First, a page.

Whatcha know, it worked. Yay! In addition to wearing these socks, I upped the heat a bit for a while.  The temps dropped to about upper 60s so I figured why not.  Both are free because of what Aetna is doing, and because the heat is included in the monthly condo fee. Long live freebies!

I feel like a million dollars now that the pain is gone. Doing a happy dance.

Posted in diabetes, diabetic neuropathy, Uncategorized | Tagged , , , , ,

Overcoming the Writer’s Block

Last time I posted, one of my readers suggested to overcome the writer’s block. I am working on it. Meantime, here a few quotes on the subject.

Writer’s Block Quotes

1 Benjamin Franklin
“Either write something worth reading or do something worth writing.”                                                                                               – Benjamin Franklin

The first half of this quote is this post. The second one is in the works


Isaac Asimov

“Writing to me, is simply thinking through my fingers.”                                 – Isaac Asimov

  Am working on the connection.

Lee Iacocca

“The discipline of writing something down is the first step toward making it happen.”
– Lee Iacocca

Am trying to make that first step right now and here.


Anne Lamott

“Writing and reading decrease our sense of isolation. They deepen and widen and expand our sense of life: they feed the soul.”                                          – Anne Lamott

Posted in blogging, Uncategorized | Tagged , ,

My new computer

As you might as well noticed, I have taken a long break from blogging. Full five months, no kidding. Just drew a blank and didn’t know what to write about. Nothing much is happening, my diabetes is still here and so is the neuropathy. I am not on any meds, managed not to take any pain pills and just live one day at a time. I firmly believe that all meds have side effects and we are overmedicated in general. This however is food for thought for another post that I will do eventually. So here I am, meds-free. Hot shower helps.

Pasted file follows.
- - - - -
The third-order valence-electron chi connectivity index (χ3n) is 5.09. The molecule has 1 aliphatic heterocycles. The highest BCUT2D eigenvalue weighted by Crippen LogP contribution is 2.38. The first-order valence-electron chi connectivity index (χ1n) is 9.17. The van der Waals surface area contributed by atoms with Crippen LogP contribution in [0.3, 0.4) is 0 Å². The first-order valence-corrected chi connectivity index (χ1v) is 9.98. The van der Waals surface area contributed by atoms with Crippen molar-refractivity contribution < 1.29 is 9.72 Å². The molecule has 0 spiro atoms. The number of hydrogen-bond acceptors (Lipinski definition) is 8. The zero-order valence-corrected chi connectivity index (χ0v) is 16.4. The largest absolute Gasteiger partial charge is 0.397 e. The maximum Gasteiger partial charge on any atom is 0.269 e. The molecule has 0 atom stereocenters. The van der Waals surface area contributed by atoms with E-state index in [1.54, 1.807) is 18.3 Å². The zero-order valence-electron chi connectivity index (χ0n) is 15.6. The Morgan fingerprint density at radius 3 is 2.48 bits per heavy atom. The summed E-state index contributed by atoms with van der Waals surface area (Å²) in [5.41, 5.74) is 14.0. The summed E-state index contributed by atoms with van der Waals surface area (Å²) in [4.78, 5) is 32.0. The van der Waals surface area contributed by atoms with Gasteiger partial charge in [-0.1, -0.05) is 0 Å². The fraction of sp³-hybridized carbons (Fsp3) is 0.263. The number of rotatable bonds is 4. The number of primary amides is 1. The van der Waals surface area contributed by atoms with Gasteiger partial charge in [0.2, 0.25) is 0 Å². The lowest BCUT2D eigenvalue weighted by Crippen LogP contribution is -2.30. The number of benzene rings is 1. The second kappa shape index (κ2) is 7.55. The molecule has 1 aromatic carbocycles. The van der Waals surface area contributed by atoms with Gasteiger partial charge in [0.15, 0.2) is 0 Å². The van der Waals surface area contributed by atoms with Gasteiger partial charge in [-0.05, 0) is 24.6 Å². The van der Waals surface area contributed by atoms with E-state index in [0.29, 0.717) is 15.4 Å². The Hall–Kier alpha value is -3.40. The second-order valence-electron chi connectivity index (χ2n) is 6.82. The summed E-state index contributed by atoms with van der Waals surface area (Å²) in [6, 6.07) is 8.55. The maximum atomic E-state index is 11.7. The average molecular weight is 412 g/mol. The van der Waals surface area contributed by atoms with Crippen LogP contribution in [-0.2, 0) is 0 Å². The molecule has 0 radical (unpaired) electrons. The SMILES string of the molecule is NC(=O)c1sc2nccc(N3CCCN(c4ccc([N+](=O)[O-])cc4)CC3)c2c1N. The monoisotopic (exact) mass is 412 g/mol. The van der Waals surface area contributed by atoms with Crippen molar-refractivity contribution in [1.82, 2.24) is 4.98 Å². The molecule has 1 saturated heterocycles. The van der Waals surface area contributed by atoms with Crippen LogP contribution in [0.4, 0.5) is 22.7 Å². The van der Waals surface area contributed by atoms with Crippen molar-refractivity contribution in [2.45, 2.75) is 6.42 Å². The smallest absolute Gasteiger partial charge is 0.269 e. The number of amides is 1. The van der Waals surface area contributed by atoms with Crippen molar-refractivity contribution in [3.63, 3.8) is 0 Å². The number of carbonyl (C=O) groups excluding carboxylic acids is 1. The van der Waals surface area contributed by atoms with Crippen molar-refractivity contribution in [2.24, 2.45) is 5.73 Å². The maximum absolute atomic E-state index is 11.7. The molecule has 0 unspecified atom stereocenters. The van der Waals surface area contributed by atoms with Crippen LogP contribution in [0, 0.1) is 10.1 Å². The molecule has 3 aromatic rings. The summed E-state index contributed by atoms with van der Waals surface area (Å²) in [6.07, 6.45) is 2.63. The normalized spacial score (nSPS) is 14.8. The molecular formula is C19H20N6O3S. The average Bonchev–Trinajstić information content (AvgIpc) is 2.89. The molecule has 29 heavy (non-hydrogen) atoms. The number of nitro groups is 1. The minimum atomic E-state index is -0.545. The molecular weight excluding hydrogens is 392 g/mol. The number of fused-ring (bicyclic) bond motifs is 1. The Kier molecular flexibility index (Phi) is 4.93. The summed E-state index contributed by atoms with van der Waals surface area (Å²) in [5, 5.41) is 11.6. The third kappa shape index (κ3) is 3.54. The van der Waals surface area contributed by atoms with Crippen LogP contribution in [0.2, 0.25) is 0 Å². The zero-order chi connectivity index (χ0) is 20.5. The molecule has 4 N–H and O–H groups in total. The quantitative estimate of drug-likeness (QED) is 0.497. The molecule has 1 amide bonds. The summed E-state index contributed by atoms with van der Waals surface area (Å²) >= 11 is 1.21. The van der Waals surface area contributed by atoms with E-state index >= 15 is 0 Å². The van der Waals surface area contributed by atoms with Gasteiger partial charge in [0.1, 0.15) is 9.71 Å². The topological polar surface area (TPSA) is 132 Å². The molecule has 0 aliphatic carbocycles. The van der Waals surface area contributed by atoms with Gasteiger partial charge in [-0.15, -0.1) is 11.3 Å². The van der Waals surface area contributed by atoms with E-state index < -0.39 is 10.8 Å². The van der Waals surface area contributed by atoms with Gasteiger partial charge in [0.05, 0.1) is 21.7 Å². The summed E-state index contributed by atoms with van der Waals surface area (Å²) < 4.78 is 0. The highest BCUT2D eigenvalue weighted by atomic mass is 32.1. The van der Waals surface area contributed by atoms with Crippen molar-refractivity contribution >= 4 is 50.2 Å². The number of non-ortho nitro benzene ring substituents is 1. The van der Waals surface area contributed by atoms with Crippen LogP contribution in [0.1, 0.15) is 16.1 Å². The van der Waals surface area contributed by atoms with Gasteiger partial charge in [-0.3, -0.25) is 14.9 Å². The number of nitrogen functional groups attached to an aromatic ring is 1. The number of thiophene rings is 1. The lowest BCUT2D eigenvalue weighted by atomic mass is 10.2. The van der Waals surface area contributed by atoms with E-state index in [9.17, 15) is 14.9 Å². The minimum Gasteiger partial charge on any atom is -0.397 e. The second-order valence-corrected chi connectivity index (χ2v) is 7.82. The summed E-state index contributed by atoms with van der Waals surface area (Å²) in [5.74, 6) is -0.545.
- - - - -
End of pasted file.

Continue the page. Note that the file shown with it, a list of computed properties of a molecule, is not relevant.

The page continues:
Meanwhile I have a new computer. Completely brand new, HP Pavilion 15. I had it free in exchange for my review which was positive as I just love it. It runs very cool compared to my old Dell Latitude.

It runs Windows 10 Home that I am still taking time to get acquainted with. Hated the password screen but had to live with it or so I thought. Entering password on wakeup was there by default. Argh.

Needless to say, I didn’t like it and googled the ways to get rid of it. Done and over with, password enter screen is gone but so is Win+X shortcut. Since it was here before my password screen tweaking, there was an obvious connection between the two. Win + X keyboard shortcut is beautiful. Here now, a screenshot showing what it can do in Win 10. It does something different in Win 7.

Win + X

I had to make a choice and decided to re-activate the password screen. However after doing so, I noticed that the password screen didn’t come back which is good. But Win+X shortcut came right back, and I am just as happy. Don’t ask me to explain.

Go figure.

Posted in computers, Uncategorized | Tagged , , , | 5 Comments

Brown fat, cold weather and diabetes